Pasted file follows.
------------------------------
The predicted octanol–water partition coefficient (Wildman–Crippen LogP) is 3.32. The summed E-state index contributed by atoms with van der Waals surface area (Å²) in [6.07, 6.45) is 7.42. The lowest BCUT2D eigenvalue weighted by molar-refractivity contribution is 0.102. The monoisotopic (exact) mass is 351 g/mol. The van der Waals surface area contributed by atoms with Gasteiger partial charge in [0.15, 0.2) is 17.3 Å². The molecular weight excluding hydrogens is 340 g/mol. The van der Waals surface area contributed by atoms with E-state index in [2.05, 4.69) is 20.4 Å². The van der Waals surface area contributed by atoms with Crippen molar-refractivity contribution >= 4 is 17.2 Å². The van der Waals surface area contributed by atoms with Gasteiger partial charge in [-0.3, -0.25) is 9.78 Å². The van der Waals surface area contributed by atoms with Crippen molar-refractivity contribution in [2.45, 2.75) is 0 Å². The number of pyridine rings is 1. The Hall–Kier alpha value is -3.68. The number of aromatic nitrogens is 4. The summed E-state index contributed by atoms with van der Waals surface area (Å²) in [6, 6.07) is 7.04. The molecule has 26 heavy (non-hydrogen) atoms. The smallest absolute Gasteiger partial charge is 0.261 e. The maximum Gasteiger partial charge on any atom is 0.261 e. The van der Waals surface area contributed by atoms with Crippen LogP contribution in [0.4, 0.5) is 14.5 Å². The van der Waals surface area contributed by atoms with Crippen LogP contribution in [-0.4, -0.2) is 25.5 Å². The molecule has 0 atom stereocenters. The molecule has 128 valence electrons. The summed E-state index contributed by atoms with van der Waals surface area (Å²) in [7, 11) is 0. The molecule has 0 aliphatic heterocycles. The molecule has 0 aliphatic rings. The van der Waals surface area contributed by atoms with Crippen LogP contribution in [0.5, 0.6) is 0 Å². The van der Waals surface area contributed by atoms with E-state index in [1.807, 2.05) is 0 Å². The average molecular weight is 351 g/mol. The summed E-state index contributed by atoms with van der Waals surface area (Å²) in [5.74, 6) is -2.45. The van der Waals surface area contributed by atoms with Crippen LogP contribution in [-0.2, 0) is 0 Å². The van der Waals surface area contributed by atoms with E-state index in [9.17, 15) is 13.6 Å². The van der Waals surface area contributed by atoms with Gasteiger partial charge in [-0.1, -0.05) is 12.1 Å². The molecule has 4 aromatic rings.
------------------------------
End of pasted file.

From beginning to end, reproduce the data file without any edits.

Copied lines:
The predicted octanol–water partition coefficient (Wildman–Crippen LogP) is 3.32. The summed E-state index contributed by atoms with van der Waals surface area (Å²) in [6.07, 6.45) is 7.42. The lowest BCUT2D eigenvalue weighted by molar-refractivity contribution is 0.102. The monoisotopic (exact) mass is 351 g/mol. The van der Waals surface area contributed by atoms with Gasteiger partial charge in [0.15, 0.2) is 17.3 Å². The molecular weight excluding hydrogens is 340 g/mol. The van der Waals surface area contributed by atoms with E-state index in [2.05, 4.69) is 20.4 Å². The van der Waals surface area contributed by atoms with Crippen molar-refractivity contribution >= 4 is 17.2 Å². The van der Waals surface area contributed by atoms with Gasteiger partial charge in [-0.3, -0.25) is 9.78 Å². The van der Waals surface area contributed by atoms with Crippen molar-refractivity contribution in [2.45, 2.75) is 0 Å². The number of pyridine rings is 1. The Hall–Kier alpha value is -3.68. The number of aromatic nitrogens is 4. The summed E-state index contributed by atoms with van der Waals surface area (Å²) in [6, 6.07) is 7.04. The molecule has 26 heavy (non-hydrogen) atoms. The smallest absolute Gasteiger partial charge is 0.261 e. The maximum Gasteiger partial charge on any atom is 0.261 e. The van der Waals surface area contributed by atoms with Crippen LogP contribution in [0.4, 0.5) is 14.5 Å². The van der Waals surface area contributed by atoms with Crippen LogP contribution in [-0.4, -0.2) is 25.5 Å². The molecule has 0 atom stereocenters. The molecule has 128 valence electrons. The summed E-state index contributed by atoms with van der Waals surface area (Å²) in [7, 11) is 0. The molecule has 0 aliphatic heterocycles. The molecule has 0 aliphatic rings. The van der Waals surface area contributed by atoms with Crippen LogP contribution in [0.5, 0.6) is 0 Å². The van der Waals surface area contributed by atoms with E-state index in [1.807, 2.05) is 0 Å². The average molecular weight is 351 g/mol. The summed E-state index contributed by atoms with van der Waals surface area (Å²) in [5.74, 6) is -2.45. The van der Waals surface area contributed by atoms with Crippen LogP contribution in [-0.2, 0) is 0 Å². The van der Waals surface area contributed by atoms with E-state index in [9.17, 15) is 13.6 Å². The van der Waals surface area contributed by atoms with Gasteiger partial charge in [-0.1, -0.05) is 12.1 Å². The molecule has 4 aromatic rings.